Posted by: Peter on March 7, 2006 2:43 PM



One of my pet peeves is the way Audis, BMWs and Mercedes's look more and more like Batmobiles, hot rods and Japanese cars, via California. This is because, I would imagine, so many of the designers are trained in Southern California.

My real pet peeve is Chris Bangle, American head stylist for BMW. Listen to him talk, and he spouts every cliche of Modernism: we must be innovative, creative, different, etc.

What he means is the he doesn't like the understated, classic looks of the old BMWs. He wants chrome rather than body-colored trim, bulges rather than elegant curves, Batmobile-like tiny windows instead of the big glass "superstructures" BMWs used to have, "organic" headlights rather than round ones (show me any shape in nature that looks like the BMW headlights), and so on and so forth.

Result? The new 5 series looks like its assembled from Oldsmobile and Hyundai parts.

Why is this a problem? Two reasons:

1) BMWs used to be among the most classic and restrained cars, respecting the rules of the best industrial design.

2) BMWs work so well that if you like cars you like driving BMWs. But they're now offensive to the eye, inside and out, imho.

Aaargh

Posted by: john massengale on March 7, 2006 3:59 PM



Robert -- The Smart strikes me as yet another case of a Theory-driven product. Last I heard, DaimlerChrysler is still losing money on the brand. Some of the loss might be due to recent development of a line of larger Smarts that can hold four people instead of the original two. Talk about backing failure ...

I do see a fair number of Smarts when I'm in Europe -- Paris, especially. The Smart makes sense in Paree because curbside parking there is scarce and chaotic. (You often see luxury cars wedged in, just waiting to get dinged. Must be pretty rich owners who don't give that big a fig about their Iron.) A Smart can wedge itself into a really short length of curb. But that's about all they're good for from my not-very-eco-friendly perspective.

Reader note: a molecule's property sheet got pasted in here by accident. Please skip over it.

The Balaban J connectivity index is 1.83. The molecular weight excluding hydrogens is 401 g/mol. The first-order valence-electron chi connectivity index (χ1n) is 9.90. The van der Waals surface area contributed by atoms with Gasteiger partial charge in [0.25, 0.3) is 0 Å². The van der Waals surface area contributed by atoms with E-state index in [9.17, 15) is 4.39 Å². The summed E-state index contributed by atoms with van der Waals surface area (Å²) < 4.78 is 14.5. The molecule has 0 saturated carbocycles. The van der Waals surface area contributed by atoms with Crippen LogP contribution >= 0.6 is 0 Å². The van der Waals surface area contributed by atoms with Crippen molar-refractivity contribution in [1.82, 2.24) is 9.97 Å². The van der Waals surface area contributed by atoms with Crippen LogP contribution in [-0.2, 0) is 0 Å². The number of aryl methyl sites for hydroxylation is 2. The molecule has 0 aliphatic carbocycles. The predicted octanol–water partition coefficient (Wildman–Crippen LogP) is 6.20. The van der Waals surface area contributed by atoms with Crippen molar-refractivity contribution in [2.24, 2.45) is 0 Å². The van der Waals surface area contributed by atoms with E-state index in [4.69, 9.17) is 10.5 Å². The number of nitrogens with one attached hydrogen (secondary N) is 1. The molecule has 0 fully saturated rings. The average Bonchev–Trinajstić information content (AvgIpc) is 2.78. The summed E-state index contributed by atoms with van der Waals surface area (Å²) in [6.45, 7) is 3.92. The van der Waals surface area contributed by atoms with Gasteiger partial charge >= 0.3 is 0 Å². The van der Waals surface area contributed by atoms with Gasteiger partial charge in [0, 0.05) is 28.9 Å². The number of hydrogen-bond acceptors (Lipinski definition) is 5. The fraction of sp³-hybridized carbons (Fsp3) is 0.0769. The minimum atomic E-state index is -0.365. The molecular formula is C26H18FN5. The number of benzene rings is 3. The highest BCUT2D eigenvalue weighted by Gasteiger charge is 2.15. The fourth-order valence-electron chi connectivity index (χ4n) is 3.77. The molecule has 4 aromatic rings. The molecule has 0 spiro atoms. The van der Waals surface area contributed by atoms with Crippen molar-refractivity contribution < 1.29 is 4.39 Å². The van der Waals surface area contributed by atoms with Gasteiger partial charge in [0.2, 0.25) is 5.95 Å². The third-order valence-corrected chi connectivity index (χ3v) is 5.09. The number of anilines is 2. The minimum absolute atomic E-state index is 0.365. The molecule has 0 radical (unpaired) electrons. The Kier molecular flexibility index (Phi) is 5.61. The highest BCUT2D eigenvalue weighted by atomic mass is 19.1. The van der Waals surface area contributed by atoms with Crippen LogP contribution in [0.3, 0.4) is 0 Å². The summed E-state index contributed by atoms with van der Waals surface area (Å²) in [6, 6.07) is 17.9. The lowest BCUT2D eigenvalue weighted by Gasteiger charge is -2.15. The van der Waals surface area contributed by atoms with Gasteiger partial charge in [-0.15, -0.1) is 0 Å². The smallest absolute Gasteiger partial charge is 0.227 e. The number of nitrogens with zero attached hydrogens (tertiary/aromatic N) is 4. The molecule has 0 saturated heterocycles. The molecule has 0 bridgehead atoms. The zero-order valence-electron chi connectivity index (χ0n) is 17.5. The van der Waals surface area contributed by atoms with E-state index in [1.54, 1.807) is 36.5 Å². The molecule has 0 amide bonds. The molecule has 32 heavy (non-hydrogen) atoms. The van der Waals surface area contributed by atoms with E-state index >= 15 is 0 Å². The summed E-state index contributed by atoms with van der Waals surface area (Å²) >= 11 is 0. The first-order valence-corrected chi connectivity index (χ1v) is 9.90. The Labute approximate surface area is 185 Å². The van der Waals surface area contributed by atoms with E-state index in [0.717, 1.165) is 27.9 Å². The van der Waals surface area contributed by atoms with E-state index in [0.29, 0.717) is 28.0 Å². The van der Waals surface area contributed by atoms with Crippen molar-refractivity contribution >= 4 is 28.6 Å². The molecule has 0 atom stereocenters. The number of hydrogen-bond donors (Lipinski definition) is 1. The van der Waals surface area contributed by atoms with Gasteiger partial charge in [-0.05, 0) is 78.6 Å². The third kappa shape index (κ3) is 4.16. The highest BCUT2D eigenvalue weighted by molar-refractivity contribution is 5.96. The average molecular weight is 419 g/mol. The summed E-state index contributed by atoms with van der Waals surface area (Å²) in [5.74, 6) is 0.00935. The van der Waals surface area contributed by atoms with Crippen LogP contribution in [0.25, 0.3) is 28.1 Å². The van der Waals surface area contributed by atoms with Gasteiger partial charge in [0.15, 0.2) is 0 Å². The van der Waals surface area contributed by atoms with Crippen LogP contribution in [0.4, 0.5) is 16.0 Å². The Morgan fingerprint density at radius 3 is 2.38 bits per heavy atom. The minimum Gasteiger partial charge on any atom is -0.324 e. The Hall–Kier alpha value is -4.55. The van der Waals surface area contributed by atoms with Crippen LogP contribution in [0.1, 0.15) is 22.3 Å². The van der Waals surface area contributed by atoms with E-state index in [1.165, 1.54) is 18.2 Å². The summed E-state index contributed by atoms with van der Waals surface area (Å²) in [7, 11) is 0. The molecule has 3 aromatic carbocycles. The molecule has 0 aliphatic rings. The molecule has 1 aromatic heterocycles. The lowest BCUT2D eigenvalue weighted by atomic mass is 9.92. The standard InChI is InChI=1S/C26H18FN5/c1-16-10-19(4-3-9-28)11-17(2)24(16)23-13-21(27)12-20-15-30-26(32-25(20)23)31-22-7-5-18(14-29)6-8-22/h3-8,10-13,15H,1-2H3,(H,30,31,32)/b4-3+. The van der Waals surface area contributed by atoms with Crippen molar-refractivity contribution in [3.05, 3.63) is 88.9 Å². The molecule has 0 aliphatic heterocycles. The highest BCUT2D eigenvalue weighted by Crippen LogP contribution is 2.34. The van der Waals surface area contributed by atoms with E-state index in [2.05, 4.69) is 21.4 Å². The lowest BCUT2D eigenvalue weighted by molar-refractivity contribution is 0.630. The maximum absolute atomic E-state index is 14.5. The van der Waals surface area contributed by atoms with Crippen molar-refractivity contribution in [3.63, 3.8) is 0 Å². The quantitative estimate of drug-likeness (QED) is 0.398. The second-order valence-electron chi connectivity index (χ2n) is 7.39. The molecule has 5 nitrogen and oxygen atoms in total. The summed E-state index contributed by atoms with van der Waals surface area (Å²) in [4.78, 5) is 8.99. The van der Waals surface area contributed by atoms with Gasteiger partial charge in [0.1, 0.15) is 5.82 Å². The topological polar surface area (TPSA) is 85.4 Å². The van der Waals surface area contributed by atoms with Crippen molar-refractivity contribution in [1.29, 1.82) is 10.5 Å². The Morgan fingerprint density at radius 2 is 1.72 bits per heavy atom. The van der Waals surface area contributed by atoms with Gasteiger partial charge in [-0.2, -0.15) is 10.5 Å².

To me, a Smart makes sense as either (1) a second, urban-based car or (2) the sole car for someone who never leaves town. However, I have seen Smarts on Autoroutes (French toll-freeways) zipping along at 100+ kilometers per hour. And this is a scary sight. A classic two-person Smart has essentially zero crush-space; any halfway serious accident at highway speeds should be fatal, near as I can guess from the car's appearance. It would be interesting to see some solid statistics on this.

OneTwoThree -- Yeah, the Aussie-based Goat is a zilch in the style department. One reason it's a zilch is that it looks too similar to other small GM cars -- no distinction when driving one. And look for a post on styling evolution (and its end) in the next month or two. Something closer to your request might also turn up as well.

Peter -- Interesting. Because of their styling, these cars seem to be off my market radar. Thanks for the info.

Michael -- Uh, "'good' dorky designs"?? Sounds like "outstanding mediocrity." Or "gorgeous ugliness." I'll need some time to wrap my mind around this, but you might have a point.

Rich -- What was that old rule-of-thumb? ... The first car a kid buys is as old as he is.

Posted by: Donald Pittenger on March 7, 2006 4:00 PM



John -- I ought to do a BMW post sometime. I think Bangle has a point when he insists that the styling had to be "freshened" (my term, not his). But I agree with you that it led to some quirky cars that sell well despite their appearance. The bustle-trunks on the 5 and 7 Series are infamous, and the "eyebrow" running lights above the headlamps are questionable. Do note that the really important 3-Series restyle is more conventional than that for the bigger cars (though the side detailing is too fussy, among other defects).

I can't afford any new BMW, but one thing that would likely put me off, styling aside, is the I-Drive computer-control thingy -- a piece of German over-engineering that seems to be driving many drivers nuts.

Posted by: Donald Pittenger on March 7, 2006 4:10 PM



Re affording BMWs: If God didn't want us to drive German luxury cars He wouldn't have invented the lease.

Posted by: john on March 7, 2006 7:53 PM



I drive a Scion xA, and I love the thing. It's a perfect city car - it will fit into just about any parking space, and is about the best handling car I've ever driven. Plus, it gets damn near 40 MPG on the highway. It's kind of like a Mini, except cheaper, more reliable and less stylish...

Posted by: jimbo on March 8, 2006 10:45 AM



Fiat Multipla is the one of most terrible car in the world history

Posted by: Yansen on March 8, 2006 3:52 PM